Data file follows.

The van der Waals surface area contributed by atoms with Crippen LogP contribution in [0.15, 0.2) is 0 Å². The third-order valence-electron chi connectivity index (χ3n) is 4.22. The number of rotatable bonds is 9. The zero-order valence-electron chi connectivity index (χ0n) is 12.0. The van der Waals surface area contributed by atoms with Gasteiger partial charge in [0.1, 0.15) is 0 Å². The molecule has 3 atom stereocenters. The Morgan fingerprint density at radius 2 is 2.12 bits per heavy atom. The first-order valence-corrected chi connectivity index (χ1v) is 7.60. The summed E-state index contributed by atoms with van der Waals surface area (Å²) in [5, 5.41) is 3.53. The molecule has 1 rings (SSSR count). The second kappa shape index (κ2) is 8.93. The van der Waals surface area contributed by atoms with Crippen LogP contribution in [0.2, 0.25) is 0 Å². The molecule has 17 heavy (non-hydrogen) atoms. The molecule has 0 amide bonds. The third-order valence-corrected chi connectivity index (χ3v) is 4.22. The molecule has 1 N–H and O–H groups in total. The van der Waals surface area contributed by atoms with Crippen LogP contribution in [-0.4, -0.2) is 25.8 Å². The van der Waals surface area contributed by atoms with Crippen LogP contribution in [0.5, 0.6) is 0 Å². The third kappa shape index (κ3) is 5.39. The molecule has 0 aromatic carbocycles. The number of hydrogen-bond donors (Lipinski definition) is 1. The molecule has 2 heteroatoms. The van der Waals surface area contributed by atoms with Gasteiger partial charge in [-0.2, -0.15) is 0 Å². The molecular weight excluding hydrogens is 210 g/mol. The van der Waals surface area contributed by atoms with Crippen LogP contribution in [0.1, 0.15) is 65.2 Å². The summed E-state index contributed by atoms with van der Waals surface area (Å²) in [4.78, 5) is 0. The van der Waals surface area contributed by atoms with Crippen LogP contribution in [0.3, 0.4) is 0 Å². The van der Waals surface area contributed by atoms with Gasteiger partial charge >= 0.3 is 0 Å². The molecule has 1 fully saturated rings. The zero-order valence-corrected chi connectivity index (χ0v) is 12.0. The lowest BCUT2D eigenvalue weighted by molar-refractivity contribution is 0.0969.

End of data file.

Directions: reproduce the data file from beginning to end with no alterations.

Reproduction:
The van der Waals surface area contributed by atoms with Crippen LogP contribution in [0.15, 0.2) is 0 Å². The third-order valence-electron chi connectivity index (χ3n) is 4.22. The number of rotatable bonds is 9. The zero-order valence-electron chi connectivity index (χ0n) is 12.0. The van der Waals surface area contributed by atoms with Gasteiger partial charge in [0.1, 0.15) is 0 Å². The molecule has 3 atom stereocenters. The Morgan fingerprint density at radius 2 is 2.12 bits per heavy atom. The first-order valence-corrected chi connectivity index (χ1v) is 7.60. The summed E-state index contributed by atoms with van der Waals surface area (Å²) in [5, 5.41) is 3.53. The molecule has 1 rings (SSSR count). The second kappa shape index (κ2) is 8.93. The van der Waals surface area contributed by atoms with Crippen LogP contribution in [0.2, 0.25) is 0 Å². The molecule has 17 heavy (non-hydrogen) atoms. The molecule has 0 amide bonds. The third-order valence-corrected chi connectivity index (χ3v) is 4.22. The molecule has 1 N–H and O–H groups in total. The van der Waals surface area contributed by atoms with Crippen LogP contribution in [-0.4, -0.2) is 25.8 Å². The van der Waals surface area contributed by atoms with Crippen LogP contribution in [0.5, 0.6) is 0 Å². The third kappa shape index (κ3) is 5.39. The molecule has 0 aromatic carbocycles. The number of hydrogen-bond donors (Lipinski definition) is 1. The molecule has 2 heteroatoms. The van der Waals surface area contributed by atoms with Gasteiger partial charge in [-0.2, -0.15) is 0 Å². The molecular weight excluding hydrogens is 210 g/mol. The van der Waals surface area contributed by atoms with Crippen LogP contribution in [0.1, 0.15) is 65.2 Å². The summed E-state index contributed by atoms with van der Waals surface area (Å²) in [4.78, 5) is 0. The van der Waals surface area contributed by atoms with Crippen LogP contribution in [0.3, 0.4) is 0 Å². The van der Waals surface area contributed by atoms with Gasteiger partial charge >= 0.3 is 0 Å². The molecule has 1 fully saturated rings. The zero-order valence-corrected chi connectivity index (χ0v) is 12.0. The lowest BCUT2D eigenvalue weighted by molar-refractivity contribution is 0.0969.